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Nuclear's Endless Nightmare - The Real Chernobyl Death Toll

Nuclear's Endless Nightmare - The Real Chernobyl Death Toll

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PACIFIC ECOLOGIST
 
WINTER 2006
 
35
BEHIND THE COVER-UP
Assessing conservatively thefull Chernobyl death toll
Poor records and methodology, omissions, and the failure of various committeesto consider all health issues resulting from the Chernobyl nuclear power plantdisaster in 1986, have meant the real consequences for the many millions of affected people have been hidden from public scrutiny,
DR. ROSALIE BERTELL
 reports. Using a report from a U.N. science committee in 2000, Dr Bertell identifiesthe many omissions and makes a very conservative, preliminary estimate of theeventual death toll from the Chernobyl disaster to be 1 to 2 million.
Introduction
e Chernobyl disaster occurred in 1986, and now 20years after the event, there is as yet no comprehensivesystematic report on the casualties. is article presentsan attempt to extend the sketchy information given inthe 2000 report of the United Nations Committee onthe Effects of Atomic Radiation. (UNSCEAR):
“Sources and Effects of Ionizing Radiation.” 
is report, as PartIII, gives the official U.N. agency’s information on theChernobyl accident, the release of radionuclides, exposureto individuals and health effects, as gathered by theInternational Atomic Energy Agency (I.A.E.A.) over thepast twenty years.
1
e 2000 report omitted to assess theentire population at risk and failed to estimate fatalitiesdue to radiation damage to tissue and/or its ability toinitiate a fatal cancer.It appears to be the only scientific document releasedto the public, on which the official IAEA report was based. is report, released inSeptember 2005, claimed 4,000 deaths asthe final estimated toll from Chernobyl.Although the World Health Organizationwas a signatory to the September 2005Report on Chernobyl from the IAEA,they later seemed to distance themselvesfrom the report.“Zhanat Carr, a radiation scientistwith the WHO in Geneva, says 5000deaths were omitted because the reportwas a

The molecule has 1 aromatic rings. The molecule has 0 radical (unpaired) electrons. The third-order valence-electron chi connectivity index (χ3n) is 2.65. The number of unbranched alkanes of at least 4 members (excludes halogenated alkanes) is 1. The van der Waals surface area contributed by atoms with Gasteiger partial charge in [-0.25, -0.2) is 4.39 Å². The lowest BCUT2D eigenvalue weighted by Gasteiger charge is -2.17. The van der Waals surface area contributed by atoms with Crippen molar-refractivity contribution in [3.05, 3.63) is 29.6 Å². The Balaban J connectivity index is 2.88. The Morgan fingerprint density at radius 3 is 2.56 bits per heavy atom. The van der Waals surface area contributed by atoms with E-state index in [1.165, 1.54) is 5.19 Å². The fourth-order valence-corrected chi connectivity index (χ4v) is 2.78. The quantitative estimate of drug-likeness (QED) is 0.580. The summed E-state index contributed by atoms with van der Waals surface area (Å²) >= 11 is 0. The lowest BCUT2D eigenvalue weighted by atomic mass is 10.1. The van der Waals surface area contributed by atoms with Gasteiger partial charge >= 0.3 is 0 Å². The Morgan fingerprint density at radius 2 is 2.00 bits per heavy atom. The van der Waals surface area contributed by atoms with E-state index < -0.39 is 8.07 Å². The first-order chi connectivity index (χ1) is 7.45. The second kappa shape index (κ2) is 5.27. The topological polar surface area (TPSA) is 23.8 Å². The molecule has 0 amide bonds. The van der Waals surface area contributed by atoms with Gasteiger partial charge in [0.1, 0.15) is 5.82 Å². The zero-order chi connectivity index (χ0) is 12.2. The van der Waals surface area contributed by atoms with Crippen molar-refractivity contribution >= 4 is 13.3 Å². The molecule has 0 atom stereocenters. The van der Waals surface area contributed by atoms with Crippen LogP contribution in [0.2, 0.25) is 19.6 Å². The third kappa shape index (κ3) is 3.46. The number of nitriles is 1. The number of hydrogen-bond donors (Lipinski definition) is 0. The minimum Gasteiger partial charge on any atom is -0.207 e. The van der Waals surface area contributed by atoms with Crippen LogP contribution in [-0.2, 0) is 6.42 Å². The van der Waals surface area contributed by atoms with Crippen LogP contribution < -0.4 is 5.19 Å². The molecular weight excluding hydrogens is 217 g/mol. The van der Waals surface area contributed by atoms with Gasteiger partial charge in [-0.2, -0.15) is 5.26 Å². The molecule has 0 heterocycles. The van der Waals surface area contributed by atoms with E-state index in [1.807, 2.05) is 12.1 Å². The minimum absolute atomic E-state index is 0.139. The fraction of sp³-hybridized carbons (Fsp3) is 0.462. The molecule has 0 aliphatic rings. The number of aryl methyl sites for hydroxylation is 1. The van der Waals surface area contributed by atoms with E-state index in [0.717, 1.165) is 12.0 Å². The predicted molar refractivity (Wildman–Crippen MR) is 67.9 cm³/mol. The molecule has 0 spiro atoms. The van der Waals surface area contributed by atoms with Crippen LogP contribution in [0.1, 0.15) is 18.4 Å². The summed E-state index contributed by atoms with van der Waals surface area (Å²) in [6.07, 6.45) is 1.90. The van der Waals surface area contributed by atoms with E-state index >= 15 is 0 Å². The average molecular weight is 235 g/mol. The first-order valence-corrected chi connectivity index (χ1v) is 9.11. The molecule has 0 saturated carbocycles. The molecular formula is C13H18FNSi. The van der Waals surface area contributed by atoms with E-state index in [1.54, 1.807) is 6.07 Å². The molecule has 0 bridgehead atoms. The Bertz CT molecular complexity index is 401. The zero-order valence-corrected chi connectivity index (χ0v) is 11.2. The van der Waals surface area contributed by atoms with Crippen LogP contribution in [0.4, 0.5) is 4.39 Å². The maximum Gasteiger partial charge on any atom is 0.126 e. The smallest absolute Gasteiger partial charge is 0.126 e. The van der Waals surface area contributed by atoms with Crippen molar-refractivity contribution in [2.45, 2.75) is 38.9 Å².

‘political communication tool.’ ‘Scientifically, it may not be the best approach,’ 
she admitted to
‘New Scientist.’ 
 She also accepts the WHO estimates did not includepredicted cancers outside Ukraine, Belarus and Russia.e health impact in other countries will be ‘negligible,’ shesays, adding there is no epidemiological research showingotherwise. e WHO
has no reasons to deliberately mislead anyone,’ 
she insists.
‘WHO’s position is independent, free 
records whichhave beencarefully keptby scientists andphysicians in theformer SovietUnion, have oftenbeen ignored inthe west
from political issues, and based on scientific evidence of the highest quality’.
e IAEA refused to comment.” -
New Scientist,
6 April 2006.Earlier attempts have been undertaken to estimate thenumber of Chernobyl victims, especially notable amongthem is one by Dr. John Gofman:
“My estimate in 1986, based upon releases of various non-iodine radionuclides, was 475,000 fatal cancers plus about an equal number of additional non-fatal cases, occurring over time both inside and outside the ex-Soviet Union.Such estimates, old and new, have to be based on real-world evidence from non-Chernobyl studies, because standard epidemiological studies (which “count” extra cancer cases) are the wrong tool for evaluating Chernobyl. No one can “see” even a half-million Chernobyl-induced cancers when they